After a long day at the office in Cleveland, the Ravens offense adapted and excelled a week later in Tennessee.
Baltimore’s offense thrived on the big play in the first quarter of the season. After a setback last week, the Ravens showed in Tennessee that they can grind their way down the field.
It wasn’t explosive. It wasn’t all that thrilling. But with a defense pitching a shutout, it was effective and downright smothering.
The Ravens scored 21 points against the league's No. 7-ranked defense. Two of those touchdowns came on Baltimore’s first two drives, each of which lasted more than seven minutes – the first time the Ravens have ever done that in franchise history.
Baltimore was 12-of-17 on third down. The Ravens still only averaged 3.5 yards per carry, but totaled 123 yards on the ground. Joe Flacco was 25-of-37 for 238 yards, one touchdown and one interception.
It all was set up on the first drive – a 17-play, 94-yard march that ate more than nine minutes off the clock. It started with a 21-yard gain to Michael Crabtree, so on the Ravens’ first offensive play of the game, it was already a bit of a rebound.
Baltimore converted on third down five times on the drive and capped it with a 4-yard touchdown strike to Crabtree. When he came down with the pass and the refs signaled a touchdown, Crabtree popped to his feet and hurled the ball high into the air, as if to toss the weight off his shoulders.
The drive wasn’t just big for Crabtree, but for the entire offense after it hadn’t scored a touchdown in the past 123 minutes entering the game.
“It was huge,” Flacco said. “I don’t know how many third downs we converted there, but they’re a really good third-down team and they play really tight defense.
“Last week, we weren’t able to do that at all. If we were able to do it one time, who knows what happens in that game. This week, we go out there, we don’t bat an eye and we make those plays. … It was a really good way to start the game against a tough, physical defense.”
The Ravens want to hit chunk plays whenever possible. It makes scoring points easier.
But, as Ravens fans know, Dean Pees defenses are specifically designed to take away big plays and will trade off underneath and intermediate passes instead. That bodes well for Crabtree.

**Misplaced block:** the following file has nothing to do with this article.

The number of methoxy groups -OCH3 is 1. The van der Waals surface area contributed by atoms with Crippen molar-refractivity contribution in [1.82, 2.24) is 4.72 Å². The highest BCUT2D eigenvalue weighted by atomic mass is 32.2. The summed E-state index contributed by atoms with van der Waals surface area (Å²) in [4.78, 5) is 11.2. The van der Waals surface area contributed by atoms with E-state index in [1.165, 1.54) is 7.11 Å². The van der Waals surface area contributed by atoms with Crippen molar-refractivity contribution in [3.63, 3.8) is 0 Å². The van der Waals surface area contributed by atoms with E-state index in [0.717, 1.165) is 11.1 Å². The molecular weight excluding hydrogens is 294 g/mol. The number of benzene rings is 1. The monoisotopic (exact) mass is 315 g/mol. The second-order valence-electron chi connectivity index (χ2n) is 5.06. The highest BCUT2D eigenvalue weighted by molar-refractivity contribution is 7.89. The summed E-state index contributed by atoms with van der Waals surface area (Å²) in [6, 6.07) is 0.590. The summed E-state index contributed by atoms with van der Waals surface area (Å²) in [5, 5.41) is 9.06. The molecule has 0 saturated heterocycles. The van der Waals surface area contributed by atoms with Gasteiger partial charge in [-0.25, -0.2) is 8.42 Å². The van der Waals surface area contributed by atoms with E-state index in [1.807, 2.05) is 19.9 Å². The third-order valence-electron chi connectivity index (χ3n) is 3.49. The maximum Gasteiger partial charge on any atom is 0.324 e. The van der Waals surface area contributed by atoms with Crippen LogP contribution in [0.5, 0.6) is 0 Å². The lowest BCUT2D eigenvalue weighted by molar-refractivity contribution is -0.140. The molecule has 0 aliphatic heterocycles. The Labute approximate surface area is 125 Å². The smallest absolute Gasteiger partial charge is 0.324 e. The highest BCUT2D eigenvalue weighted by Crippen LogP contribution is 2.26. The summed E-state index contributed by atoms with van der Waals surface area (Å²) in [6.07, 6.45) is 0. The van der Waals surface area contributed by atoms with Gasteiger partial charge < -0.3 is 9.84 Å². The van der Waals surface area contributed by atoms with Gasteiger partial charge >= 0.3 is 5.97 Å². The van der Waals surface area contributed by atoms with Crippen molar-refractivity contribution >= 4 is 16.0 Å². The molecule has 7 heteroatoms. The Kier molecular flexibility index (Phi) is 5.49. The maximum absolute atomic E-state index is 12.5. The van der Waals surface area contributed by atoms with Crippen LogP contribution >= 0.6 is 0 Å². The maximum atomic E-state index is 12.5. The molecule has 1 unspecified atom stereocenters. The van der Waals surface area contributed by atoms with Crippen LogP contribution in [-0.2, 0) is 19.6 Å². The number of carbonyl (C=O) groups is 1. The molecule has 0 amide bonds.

Last week, John Brown was targeted by 14 passes as Flacco hurled the ball 56 times against the Browns. In Tennessee, Brown saw just three targets while Crabtree had nine and Willie Snead IV had 10. The Ravens ran the ball 35 times (19 from Alex Collins) to 37 Flacco passes.
“Run, pass, we kind of established that we could mix it up a little bit,” Head Coach John Harbaugh said. “We had some third-and-long conversions over the course of the game that were massively important. To get a seven-point lead and then get another stop and make it 14 set the tone for the whole game. So our offense deserves a lot of credit there.”
Though Brown didn’t see as much action this week, he helped set up Baltimore’s second touchdown with a leaping 23-yard catch down the sideline. Collins then found an open lane and shook off tackles for a 13-yard touchdown run on the next play to give the Ravens a 14-point lead.
One of the biggest takeaways from Sunday’s game will be the reemergence of Crabtree, who bounced back after last week’s brutal drops to catch six passes for a team-high 93 yards and a touchdown.
Afterwards, Flacco and Harbaugh talked about how they always had faith in their “superstar” Crabtree to turn it around. Crabtree credited Flacco with continuing to trust him, which only helps build their connection moving forward.
But, bigger picture than that, the Ravens offense proved it can, and will, grind out a win if needed.
“It wasn’t easy,” Flacco said. “You don’t want to have to go through that every time because it’s going to be tough, but we were able to do it.”